Anatomy & Background
The hip joint is one of the largest joints in the body. It is composed of one osseous joint. The hip was designed for weight bearing and mobility on several different planes. The stability of the hip comes from the joint design, joint capsule, ligaments, muscle and a cartilaginous tissue called the labrum.
Bone and Joint
The hip is a ball-and-socket joint. It is formed by the head of the femur and the acetabulum, a part of pelvic girdle, meeting. The head of the femur is a large ball and the acetabulum is a shallow socket. This design allows for greater mobility.
The bony joint surfaces of the head of the femur and acetabulum are covered with articular cartilage that has a smooth and shiny surface that allows the ends of the bones to slide freely over each other. This is what enables the joint to move smoothly.
Arthritis is the wearing, degeneration or loss of articular cartilage in a joint. The three most common types of joint arthritis are osteoarthritis, rheumatoid arthritis, and traumatic arthritis. The most common cause of hip pain is arthritis.
The most common form of hip arthritis is Osteoarthritis. Osteoarthritis is a gradual wearing down and degeneration of the joint surfaces or articular cartilage. Osteoarthritis is most common in people over the age of 50, and people who are overweight. Women are more likely to develop osteoarthritis.
Common causes of hip osteoarthritis include:
- Genetics and family history
- Traumatic injury or fracture of the hip can result in the development of osteoarthritis.
- Significant trauma that effects the circulation of the head of the femur. This condition is called “aseptic necrosis” which can result in a deteriorating of the femur head.
- Excessive use of steroids or steroid medication can result in degeneration of the joint and cartilage.
- Diseases of the joint cartilage
Symptoms of Osteoarthritis
- Pain and achy-ness in the hip joint during activities.
- Difficulty with walking and bearing weight on the effected leg.
- Loss of motion of the hip in several directions including abduction (moving out) flexion (moves toward chest) and internal rotation (turning the hip in).
- Noticeable inflammation around the joint.
- Weakness that makes it difficult to get out of a chair, squat, kneel or climb stairs.
- Cracking, grinding, crunching or joint noises called “crepitus” that occurs when moving the hip.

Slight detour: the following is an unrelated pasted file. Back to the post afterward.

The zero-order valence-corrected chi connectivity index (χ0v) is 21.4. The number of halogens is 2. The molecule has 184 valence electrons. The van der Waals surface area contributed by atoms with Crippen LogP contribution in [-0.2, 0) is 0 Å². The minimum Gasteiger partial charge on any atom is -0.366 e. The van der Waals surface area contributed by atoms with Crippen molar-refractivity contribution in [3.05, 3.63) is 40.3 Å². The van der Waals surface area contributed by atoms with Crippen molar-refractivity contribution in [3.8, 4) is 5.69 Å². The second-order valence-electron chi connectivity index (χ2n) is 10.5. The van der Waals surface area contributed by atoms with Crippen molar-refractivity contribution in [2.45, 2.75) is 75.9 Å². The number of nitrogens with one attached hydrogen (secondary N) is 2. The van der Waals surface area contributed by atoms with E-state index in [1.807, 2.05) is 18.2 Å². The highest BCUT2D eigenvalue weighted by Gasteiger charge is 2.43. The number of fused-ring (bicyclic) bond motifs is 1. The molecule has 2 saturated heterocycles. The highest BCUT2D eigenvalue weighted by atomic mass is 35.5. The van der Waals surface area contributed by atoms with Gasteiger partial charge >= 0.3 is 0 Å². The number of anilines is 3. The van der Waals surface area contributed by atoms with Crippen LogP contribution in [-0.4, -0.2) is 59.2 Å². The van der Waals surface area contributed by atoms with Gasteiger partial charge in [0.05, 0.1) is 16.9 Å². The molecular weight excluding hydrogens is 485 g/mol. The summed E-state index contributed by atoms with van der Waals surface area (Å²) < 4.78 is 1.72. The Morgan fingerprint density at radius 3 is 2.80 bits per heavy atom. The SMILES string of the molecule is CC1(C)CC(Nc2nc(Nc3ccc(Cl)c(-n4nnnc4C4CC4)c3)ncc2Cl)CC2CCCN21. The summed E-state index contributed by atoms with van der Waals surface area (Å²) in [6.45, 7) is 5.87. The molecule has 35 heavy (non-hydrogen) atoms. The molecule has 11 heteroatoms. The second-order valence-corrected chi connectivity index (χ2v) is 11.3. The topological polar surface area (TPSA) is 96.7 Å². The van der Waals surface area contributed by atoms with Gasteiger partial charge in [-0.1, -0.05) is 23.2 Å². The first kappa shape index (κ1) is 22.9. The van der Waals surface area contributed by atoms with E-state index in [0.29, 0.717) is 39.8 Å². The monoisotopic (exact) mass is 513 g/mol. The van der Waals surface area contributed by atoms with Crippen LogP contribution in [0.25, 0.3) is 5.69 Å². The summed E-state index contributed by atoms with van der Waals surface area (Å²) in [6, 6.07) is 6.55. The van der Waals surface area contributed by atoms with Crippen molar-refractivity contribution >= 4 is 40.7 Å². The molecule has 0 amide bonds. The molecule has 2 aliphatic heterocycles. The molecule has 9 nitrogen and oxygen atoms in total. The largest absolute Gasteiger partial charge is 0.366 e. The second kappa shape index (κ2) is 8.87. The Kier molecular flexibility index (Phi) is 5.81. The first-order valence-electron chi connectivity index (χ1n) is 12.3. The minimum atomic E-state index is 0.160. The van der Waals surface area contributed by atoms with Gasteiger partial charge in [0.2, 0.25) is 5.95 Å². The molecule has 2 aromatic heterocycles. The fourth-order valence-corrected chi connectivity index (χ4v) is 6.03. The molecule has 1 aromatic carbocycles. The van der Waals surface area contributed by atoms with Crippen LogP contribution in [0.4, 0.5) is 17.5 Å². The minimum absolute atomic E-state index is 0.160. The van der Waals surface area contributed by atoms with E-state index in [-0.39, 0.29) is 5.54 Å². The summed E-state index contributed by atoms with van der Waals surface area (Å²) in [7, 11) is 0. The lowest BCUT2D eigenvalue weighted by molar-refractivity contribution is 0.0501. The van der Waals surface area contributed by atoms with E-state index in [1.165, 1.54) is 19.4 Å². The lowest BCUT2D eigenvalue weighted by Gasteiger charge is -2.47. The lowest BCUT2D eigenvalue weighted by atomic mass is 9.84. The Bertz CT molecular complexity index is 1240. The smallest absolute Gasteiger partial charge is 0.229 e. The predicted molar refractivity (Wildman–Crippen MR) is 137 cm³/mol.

Symptoms of Osteoarthritis
Treatment of hip arthritis will depend on the severity of the condition. Some important guidelines should be followed at the beginning of such a condition:
- Rest: avoid the activities that produce the pain. Avoid jumping, running, going up and down stairs, kneeling, squatting and walking for extended periods of time.
- Ice or moist heat: apply ice to the joint or area experiencing pain or inflammation. It is one of the fastest ways to reduce swelling, pain and inflammation. Individuals with Rheumatoid arthritis may not tolerate ice well. The application of moist heat (like a warm or hot wash cloth) may be helpful with stiff joints. The application of ice or heat should be done at intervals for about twenty minutes at a time. Do not apply directly to the skin.
- Compression: when using ice, apply light compression. This is especially helpful if swelling is present.
- Elevation: elevate the area to help reduce swelling.
- Movement: keep your joints moving whenever possible. When pain occurs, patients tend not to move, but this will only result in further loss of motion and lead to increased pain and loss of function.
Managing Your Pain with Medicine
Avoiding the activities that produce the pain or stress the involved joint is the first line of treatment.
- RICE: Rest, Ice, Compression, Elevation should be used to reduce the stress on the joint.
- NSAIDS (Non-steroidal anti-inflammatory drugs) to reduce pain.
- Use of an assisting device, such as a cane or walker, may reduce stress on the hip while reducing a limp or gait deviation.
- Injection of steroids may be indicated to reduce inflammation of the involved joint.
- In severe recurrent conditions, surgery may be needed. In cases of severe arthritis or joint degeneration a hip joint resurfacing or total hip replacement procedure may be recommended.
Outcomes and prognosis for individuals with hip arthritis will depend on the severity of the joint degeneration, motion loss, weakness and age of the individual.
Patients with mild degeneration respond well to conservative treatment, which includes medication for pain and inflammation, and a program of exercises for stretching and strengthening of the knee joint and surrounding muscles. Most patients show improvement in pain and function in 4-6 weeks.
Patients with moderate degenerative changes usually experience greater loss of motion, pain, weakness and loss of function. In some cases a joint resurfacing of the hip may be indicated. Recovery may take from 8-12 weeks following surgery with emphasis on reduction of swelling and restoration of range of motion, strength and function.
Patients with severe joint degeneration have significant pain, stiffness, loss of motion and function. The cartilage on the joint surfaces has been eroded and X-rays may reveal a loss of joint space and “bone-on-bone” contact. Joint replacement is normally the only treatment option available at this point. Following a joint replacement, the artificial hip will be different from the natural joint and there will be some limitations of motion and function. However, a patient’s quality of life is usually significantly improved following a total joint replacement. Recovery following hip replacement can take 3-4 months of intensive physical therapy and rehabilitation. Improvements and functional gains can continue to develop for up to a year following the procedure.